Department of Pathology, Microbiology and Immunology named ‘Greenest Group on Campus’
Posted in NEWS on Wednesday, November 28th, 2012
Vanderbilt’s Department of Pathology, Microbiology and Immunology was the winner of the first Vanderbilt Athletics’ Sustainability Competition. The group celebrated their honor as the “Greenest Group on Campus” with a VIP tailgate, complimentary football tickets and on-field recognition at the Vanderbilt vs. Tennessee football game Nov. 17.
Sam Santoro, chair of pathology, microbiology and immunology at Vanderbilt University Medical Center, and Doris Culver, an administrative assistant in the department, were presented a recycled glass award and a football signed by head coach James Franklin by Andrea George, director of Vanderbilt’s Sustainability and Environmental Management Office; Tim Wells, area vice president for Waste Management; and Jessica Preston, area sustainability program director for Waste Management.
The competition, sponsored by Vanderbilt Athletics, Waste Management and SEMO, invited all groups, teams, departments and campus organizations to compete for the title of “Greenest Group on Campus” by completing a checklist of sustainable actions under the categories of Reduce, Reuse, Recycle; Energy and Water Savings; and Transportation. Additionally, there was a section where groups could describe innovative sustainability actions going on within their department or organization.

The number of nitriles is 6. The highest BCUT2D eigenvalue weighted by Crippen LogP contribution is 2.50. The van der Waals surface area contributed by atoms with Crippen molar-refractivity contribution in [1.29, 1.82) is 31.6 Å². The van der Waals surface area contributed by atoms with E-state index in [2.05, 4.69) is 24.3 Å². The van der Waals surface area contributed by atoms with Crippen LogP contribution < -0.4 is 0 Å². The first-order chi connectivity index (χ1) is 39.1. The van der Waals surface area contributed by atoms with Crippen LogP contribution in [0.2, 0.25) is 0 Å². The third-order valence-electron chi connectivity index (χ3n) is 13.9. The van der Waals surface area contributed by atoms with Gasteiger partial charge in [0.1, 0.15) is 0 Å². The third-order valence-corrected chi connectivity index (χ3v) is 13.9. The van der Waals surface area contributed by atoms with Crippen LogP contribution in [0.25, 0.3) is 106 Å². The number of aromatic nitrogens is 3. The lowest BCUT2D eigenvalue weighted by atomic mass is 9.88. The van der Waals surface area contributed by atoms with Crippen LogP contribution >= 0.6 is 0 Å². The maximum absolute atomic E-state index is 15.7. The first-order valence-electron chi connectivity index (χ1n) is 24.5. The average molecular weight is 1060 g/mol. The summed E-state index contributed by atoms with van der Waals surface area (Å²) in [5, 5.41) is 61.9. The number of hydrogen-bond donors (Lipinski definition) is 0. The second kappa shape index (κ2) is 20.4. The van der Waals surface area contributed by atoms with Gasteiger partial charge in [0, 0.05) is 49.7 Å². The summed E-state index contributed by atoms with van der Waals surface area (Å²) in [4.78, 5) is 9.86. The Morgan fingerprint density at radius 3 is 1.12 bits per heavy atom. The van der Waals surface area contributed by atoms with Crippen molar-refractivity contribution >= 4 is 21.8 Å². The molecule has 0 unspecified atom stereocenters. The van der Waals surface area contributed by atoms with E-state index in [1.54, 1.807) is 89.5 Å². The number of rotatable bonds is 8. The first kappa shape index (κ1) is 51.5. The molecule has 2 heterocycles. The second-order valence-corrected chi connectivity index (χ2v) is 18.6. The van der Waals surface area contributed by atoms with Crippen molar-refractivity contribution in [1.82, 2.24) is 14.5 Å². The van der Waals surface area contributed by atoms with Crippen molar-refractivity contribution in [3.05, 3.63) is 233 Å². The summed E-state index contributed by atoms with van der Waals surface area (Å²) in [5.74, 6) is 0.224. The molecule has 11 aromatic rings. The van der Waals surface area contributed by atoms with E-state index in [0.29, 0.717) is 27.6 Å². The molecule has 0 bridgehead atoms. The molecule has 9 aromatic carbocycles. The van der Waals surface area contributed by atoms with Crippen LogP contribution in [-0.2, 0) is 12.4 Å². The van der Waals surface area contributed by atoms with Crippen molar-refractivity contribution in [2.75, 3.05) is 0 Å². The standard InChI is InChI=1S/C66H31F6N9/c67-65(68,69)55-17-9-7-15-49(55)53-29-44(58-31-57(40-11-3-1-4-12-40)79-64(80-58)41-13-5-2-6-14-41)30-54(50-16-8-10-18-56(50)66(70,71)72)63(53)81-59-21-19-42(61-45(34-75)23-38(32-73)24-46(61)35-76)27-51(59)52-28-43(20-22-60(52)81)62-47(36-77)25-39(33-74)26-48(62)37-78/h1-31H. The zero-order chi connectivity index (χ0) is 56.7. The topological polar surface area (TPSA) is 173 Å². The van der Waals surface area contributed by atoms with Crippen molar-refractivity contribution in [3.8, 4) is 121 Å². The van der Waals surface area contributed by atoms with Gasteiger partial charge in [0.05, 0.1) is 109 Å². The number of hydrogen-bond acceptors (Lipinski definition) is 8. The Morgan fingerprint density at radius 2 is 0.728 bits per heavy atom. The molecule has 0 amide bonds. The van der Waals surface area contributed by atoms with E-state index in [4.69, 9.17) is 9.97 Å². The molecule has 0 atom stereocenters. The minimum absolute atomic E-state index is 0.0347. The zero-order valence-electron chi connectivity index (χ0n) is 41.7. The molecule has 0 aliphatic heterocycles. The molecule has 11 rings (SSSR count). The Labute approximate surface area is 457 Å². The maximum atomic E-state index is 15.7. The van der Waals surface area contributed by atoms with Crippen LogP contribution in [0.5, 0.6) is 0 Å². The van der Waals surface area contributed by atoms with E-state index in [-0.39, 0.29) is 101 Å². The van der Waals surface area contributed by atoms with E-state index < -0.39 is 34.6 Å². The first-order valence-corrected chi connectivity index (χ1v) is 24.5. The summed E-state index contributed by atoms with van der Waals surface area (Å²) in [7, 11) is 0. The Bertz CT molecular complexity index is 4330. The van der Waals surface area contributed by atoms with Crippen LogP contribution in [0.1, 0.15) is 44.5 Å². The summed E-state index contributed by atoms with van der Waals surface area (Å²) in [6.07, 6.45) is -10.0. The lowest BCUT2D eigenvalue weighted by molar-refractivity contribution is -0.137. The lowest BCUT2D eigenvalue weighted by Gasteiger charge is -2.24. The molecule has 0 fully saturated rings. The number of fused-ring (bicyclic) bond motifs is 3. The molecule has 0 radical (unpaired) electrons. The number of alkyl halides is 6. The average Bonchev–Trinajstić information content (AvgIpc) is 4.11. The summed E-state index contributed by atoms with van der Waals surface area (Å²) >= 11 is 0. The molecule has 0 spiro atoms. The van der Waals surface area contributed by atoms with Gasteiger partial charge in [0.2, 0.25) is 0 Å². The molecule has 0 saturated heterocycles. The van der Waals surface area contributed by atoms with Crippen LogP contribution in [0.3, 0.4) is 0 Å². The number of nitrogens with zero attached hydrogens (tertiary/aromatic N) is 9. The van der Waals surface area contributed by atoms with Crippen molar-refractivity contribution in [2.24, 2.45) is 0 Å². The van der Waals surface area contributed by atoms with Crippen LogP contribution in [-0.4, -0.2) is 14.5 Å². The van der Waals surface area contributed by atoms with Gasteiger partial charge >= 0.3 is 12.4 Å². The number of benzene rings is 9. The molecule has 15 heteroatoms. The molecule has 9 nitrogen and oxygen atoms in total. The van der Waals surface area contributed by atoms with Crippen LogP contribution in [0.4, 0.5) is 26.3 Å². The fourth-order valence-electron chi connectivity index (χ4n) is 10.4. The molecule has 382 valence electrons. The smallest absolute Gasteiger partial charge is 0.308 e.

Pathology, Microbiology and Immunology was recognized for its creativity in acting sustainably. Some of the department’s innovations include staff making their own notepads out of old paper only printed on one side, bringing reusable mugs and silverware from home each day and completely eliminating paper and Styrofoam cups and plastic silverware in the department’s kitchen.
With regard to research, the Pathology, Microbiology and Immunology lab receives more than 3,000 tubes of blood each day and reuses them for DNA research. Each tube that is used for research results in reduced biohazard waste that will eventually need to be incinerated. Additionally, the CHTN biorepository that is part of the department reuses shipping boxes and Styrofoam that they collect from other departments in VUMC to ship out tissue specimens used by research faculty from Tennessee to California.
The department also tries to cut down on waste in several different areas. Staff recycled more than 2,500 toner cartridges last year, and when trash bins are not full, they leave a note for cleaning services specifying that there is no need to empty the trash and/or replace the bag. Their estimates show that this saves approximately 28,000 plastic bags from being used per year. Another way they eliminate waste is by donating the cardboard boxes they receive from office and lab supply shipments to outreach programs such as Rescue Mission or the AmVets.
Vanderbilt Athletics, Waste Management and SEMO are very pleased by the large number of worthy applications received for the first annual Vanderbilt Athletics Sustainability Competition and look forward to additional exciting applicants during the basketball season competition and in coming years.